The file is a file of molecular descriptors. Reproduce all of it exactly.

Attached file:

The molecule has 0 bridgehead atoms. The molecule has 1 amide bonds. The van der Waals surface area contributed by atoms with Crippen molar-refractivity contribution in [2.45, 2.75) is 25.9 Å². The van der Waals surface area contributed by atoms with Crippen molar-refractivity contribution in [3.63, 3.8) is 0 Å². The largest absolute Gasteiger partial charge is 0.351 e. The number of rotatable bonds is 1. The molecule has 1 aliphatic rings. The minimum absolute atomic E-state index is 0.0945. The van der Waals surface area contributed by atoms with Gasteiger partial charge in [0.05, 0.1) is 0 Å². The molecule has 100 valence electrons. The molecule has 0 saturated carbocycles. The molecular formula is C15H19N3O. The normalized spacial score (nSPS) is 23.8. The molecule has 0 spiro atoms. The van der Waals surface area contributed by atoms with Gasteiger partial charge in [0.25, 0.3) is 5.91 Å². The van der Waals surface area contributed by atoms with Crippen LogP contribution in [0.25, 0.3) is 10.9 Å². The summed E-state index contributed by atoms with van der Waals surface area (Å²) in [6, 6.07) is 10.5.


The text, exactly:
The molecule has 0 bridgehead atoms. The molecule has 1 amide bonds. The van der Waals surface area contributed by atoms with Crippen molar-refractivity contribution in [2.45, 2.75) is 25.9 Å². The van der Waals surface area contributed by atoms with Crippen molar-refractivity contribution in [3.63, 3.8) is 0 Å². The largest absolute Gasteiger partial charge is 0.351 e. The number of rotatable bonds is 1. The molecule has 1 aliphatic rings. The minimum absolute atomic E-state index is 0.0945. The van der Waals surface area contributed by atoms with Gasteiger partial charge in [0.05, 0.1) is 0 Å². The molecule has 100 valence electrons. The molecule has 0 saturated carbocycles. The molecular formula is C15H19N3O. The normalized spacial score (nSPS) is 23.8. The molecule has 0 spiro atoms. The van der Waals surface area contributed by atoms with Gasteiger partial charge in [0.25, 0.3) is 5.91 Å². The van der Waals surface area contributed by atoms with Crippen LogP contribution in [0.25, 0.3) is 10.9 Å². The summed E-state index contributed by atoms with van der Waals surface area (Å²) in [6, 6.07) is 10.5.